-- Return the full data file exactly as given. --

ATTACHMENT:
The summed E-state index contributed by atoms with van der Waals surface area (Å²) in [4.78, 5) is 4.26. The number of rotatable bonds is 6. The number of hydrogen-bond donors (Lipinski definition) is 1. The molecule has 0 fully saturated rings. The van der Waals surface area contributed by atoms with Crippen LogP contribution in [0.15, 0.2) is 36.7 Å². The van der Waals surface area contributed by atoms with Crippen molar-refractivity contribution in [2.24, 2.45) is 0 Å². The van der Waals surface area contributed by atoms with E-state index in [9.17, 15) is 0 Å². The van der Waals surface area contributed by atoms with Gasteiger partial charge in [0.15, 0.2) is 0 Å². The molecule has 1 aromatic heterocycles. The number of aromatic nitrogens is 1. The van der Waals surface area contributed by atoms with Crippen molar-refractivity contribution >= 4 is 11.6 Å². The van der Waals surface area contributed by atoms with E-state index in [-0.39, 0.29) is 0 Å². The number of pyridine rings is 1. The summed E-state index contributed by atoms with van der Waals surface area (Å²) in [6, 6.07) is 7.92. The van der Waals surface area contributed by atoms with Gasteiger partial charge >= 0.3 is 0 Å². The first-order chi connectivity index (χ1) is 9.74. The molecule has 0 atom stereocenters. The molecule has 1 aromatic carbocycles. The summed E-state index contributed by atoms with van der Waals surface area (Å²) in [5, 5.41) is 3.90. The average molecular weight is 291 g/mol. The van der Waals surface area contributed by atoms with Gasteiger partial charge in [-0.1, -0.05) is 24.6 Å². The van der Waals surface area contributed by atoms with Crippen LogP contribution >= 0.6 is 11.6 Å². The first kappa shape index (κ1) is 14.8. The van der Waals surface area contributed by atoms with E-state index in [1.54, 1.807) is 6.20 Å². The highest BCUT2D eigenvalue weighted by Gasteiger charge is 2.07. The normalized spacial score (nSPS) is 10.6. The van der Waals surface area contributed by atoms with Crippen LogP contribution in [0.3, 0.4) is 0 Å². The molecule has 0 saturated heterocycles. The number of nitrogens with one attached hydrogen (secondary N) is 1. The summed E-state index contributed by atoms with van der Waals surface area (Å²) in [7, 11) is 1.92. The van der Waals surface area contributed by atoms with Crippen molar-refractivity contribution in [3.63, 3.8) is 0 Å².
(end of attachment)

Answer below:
The summed E-state index contributed by atoms with van der Waals surface area (Å²) in [4.78, 5) is 4.26. The number of rotatable bonds is 6. The number of hydrogen-bond donors (Lipinski definition) is 1. The molecule has 0 fully saturated rings. The van der Waals surface area contributed by atoms with Crippen LogP contribution in [0.15, 0.2) is 36.7 Å². The van der Waals surface area contributed by atoms with Crippen molar-refractivity contribution in [2.24, 2.45) is 0 Å². The van der Waals surface area contributed by atoms with E-state index in [9.17, 15) is 0 Å². The van der Waals surface area contributed by atoms with Gasteiger partial charge in [0.15, 0.2) is 0 Å². The molecule has 1 aromatic heterocycles. The number of aromatic nitrogens is 1. The van der Waals surface area contributed by atoms with Crippen molar-refractivity contribution >= 4 is 11.6 Å². The van der Waals surface area contributed by atoms with E-state index in [-0.39, 0.29) is 0 Å². The number of pyridine rings is 1. The summed E-state index contributed by atoms with van der Waals surface area (Å²) in [6, 6.07) is 7.92. The van der Waals surface area contributed by atoms with Gasteiger partial charge >= 0.3 is 0 Å². The first-order chi connectivity index (χ1) is 9.74. The molecule has 0 atom stereocenters. The molecule has 1 aromatic carbocycles. The summed E-state index contributed by atoms with van der Waals surface area (Å²) in [5, 5.41) is 3.90. The average molecular weight is 291 g/mol. The van der Waals surface area contributed by atoms with Gasteiger partial charge in [-0.1, -0.05) is 24.6 Å². The van der Waals surface area contributed by atoms with Crippen LogP contribution >= 0.6 is 11.6 Å². The first kappa shape index (κ1) is 14.8. The van der Waals surface area contributed by atoms with E-state index in [1.54, 1.807) is 6.20 Å². The highest BCUT2D eigenvalue weighted by Gasteiger charge is 2.07. The normalized spacial score (nSPS) is 10.6. The van der Waals surface area contributed by atoms with Crippen LogP contribution in [0.3, 0.4) is 0 Å². The molecule has 0 saturated heterocycles. The number of nitrogens with one attached hydrogen (secondary N) is 1. The summed E-state index contributed by atoms with van der Waals surface area (Å²) in [7, 11) is 1.92. The van der Waals surface area contributed by atoms with Crippen molar-refractivity contribution in [3.63, 3.8) is 0 Å².